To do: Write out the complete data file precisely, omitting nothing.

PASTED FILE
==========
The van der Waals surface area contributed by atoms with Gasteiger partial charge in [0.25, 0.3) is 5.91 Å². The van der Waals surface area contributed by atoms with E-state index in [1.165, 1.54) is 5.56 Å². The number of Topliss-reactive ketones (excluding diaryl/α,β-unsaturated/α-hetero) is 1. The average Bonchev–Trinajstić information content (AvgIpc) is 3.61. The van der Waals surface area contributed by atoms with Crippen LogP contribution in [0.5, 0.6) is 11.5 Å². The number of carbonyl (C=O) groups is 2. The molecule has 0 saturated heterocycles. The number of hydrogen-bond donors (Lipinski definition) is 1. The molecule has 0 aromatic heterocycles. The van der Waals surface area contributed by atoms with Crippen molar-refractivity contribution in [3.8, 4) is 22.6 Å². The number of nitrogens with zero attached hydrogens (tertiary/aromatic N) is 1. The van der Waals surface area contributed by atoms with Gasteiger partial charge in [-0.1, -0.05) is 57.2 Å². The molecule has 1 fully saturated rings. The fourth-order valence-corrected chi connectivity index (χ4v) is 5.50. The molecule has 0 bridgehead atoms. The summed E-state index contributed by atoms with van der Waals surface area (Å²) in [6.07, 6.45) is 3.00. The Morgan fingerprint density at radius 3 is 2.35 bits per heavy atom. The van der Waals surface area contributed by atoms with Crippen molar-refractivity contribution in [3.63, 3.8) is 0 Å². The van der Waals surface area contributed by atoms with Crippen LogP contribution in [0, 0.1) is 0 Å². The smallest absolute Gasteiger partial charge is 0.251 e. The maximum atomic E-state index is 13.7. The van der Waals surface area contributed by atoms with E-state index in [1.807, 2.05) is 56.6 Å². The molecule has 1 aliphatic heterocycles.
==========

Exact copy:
The van der Waals surface area contributed by atoms with Gasteiger partial charge in [0.25, 0.3) is 5.91 Å². The van der Waals surface area contributed by atoms with E-state index in [1.165, 1.54) is 5.56 Å². The number of Topliss-reactive ketones (excluding diaryl/α,β-unsaturated/α-hetero) is 1. The average Bonchev–Trinajstić information content (AvgIpc) is 3.61. The van der Waals surface area contributed by atoms with Crippen LogP contribution in [0.5, 0.6) is 11.5 Å². The number of carbonyl (C=O) groups is 2. The molecule has 0 saturated heterocycles. The number of hydrogen-bond donors (Lipinski definition) is 1. The molecule has 0 aromatic heterocycles. The van der Waals surface area contributed by atoms with Crippen molar-refractivity contribution in [3.8, 4) is 22.6 Å². The number of nitrogens with zero attached hydrogens (tertiary/aromatic N) is 1. The van der Waals surface area contributed by atoms with Gasteiger partial charge in [-0.1, -0.05) is 57.2 Å². The molecule has 1 fully saturated rings. The fourth-order valence-corrected chi connectivity index (χ4v) is 5.50. The molecule has 0 bridgehead atoms. The summed E-state index contributed by atoms with van der Waals surface area (Å²) in [6.07, 6.45) is 3.00. The Morgan fingerprint density at radius 3 is 2.35 bits per heavy atom. The van der Waals surface area contributed by atoms with Crippen molar-refractivity contribution in [3.63, 3.8) is 0 Å². The van der Waals surface area contributed by atoms with Crippen LogP contribution in [0, 0.1) is 0 Å². The smallest absolute Gasteiger partial charge is 0.251 e. The maximum atomic E-state index is 13.7. The van der Waals surface area contributed by atoms with E-state index in [1.807, 2.05) is 56.6 Å². The molecule has 1 aliphatic heterocycles.